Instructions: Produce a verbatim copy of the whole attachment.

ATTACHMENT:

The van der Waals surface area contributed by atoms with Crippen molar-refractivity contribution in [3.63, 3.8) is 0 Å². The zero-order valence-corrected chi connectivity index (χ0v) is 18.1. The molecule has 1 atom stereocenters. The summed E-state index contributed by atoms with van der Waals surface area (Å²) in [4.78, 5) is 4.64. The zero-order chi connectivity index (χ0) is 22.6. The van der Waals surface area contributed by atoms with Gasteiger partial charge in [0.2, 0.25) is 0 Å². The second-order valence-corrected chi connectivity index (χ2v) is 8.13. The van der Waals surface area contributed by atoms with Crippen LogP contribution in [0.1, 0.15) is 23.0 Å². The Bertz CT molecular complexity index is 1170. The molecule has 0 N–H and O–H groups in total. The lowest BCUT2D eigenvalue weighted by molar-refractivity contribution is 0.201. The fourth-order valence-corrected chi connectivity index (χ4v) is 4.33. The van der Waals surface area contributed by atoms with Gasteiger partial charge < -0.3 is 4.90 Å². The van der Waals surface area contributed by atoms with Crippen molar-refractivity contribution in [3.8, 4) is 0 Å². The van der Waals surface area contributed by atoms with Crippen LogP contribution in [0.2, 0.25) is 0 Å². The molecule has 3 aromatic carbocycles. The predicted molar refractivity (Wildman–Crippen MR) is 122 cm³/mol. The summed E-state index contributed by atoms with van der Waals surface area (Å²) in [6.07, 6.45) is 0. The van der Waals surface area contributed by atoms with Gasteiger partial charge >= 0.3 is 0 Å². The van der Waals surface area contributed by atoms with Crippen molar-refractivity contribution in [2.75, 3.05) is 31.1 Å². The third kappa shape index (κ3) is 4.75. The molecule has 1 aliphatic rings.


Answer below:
The van der Waals surface area contributed by atoms with Crippen molar-refractivity contribution in [3.63, 3.8) is 0 Å². The zero-order valence-corrected chi connectivity index (χ0v) is 18.1. The molecule has 1 atom stereocenters. The summed E-state index contributed by atoms with van der Waals surface area (Å²) in [4.78, 5) is 4.64. The zero-order chi connectivity index (χ0) is 22.6. The van der Waals surface area contributed by atoms with Gasteiger partial charge in [0.2, 0.25) is 0 Å². The second-order valence-corrected chi connectivity index (χ2v) is 8.13. The van der Waals surface area contributed by atoms with Crippen LogP contribution in [0.1, 0.15) is 23.0 Å². The Bertz CT molecular complexity index is 1170. The molecule has 0 N–H and O–H groups in total. The lowest BCUT2D eigenvalue weighted by molar-refractivity contribution is 0.201. The fourth-order valence-corrected chi connectivity index (χ4v) is 4.33. The van der Waals surface area contributed by atoms with Gasteiger partial charge < -0.3 is 4.90 Å². The van der Waals surface area contributed by atoms with Crippen molar-refractivity contribution in [3.8, 4) is 0 Å². The van der Waals surface area contributed by atoms with Crippen LogP contribution in [0.2, 0.25) is 0 Å². The molecule has 3 aromatic carbocycles. The predicted molar refractivity (Wildman–Crippen MR) is 122 cm³/mol. The summed E-state index contributed by atoms with van der Waals surface area (Å²) in [6.07, 6.45) is 0. The van der Waals surface area contributed by atoms with Gasteiger partial charge >= 0.3 is 0 Å². The van der Waals surface area contributed by atoms with Crippen molar-refractivity contribution in [2.75, 3.05) is 31.1 Å². The third kappa shape index (κ3) is 4.75. The molecule has 1 aliphatic rings.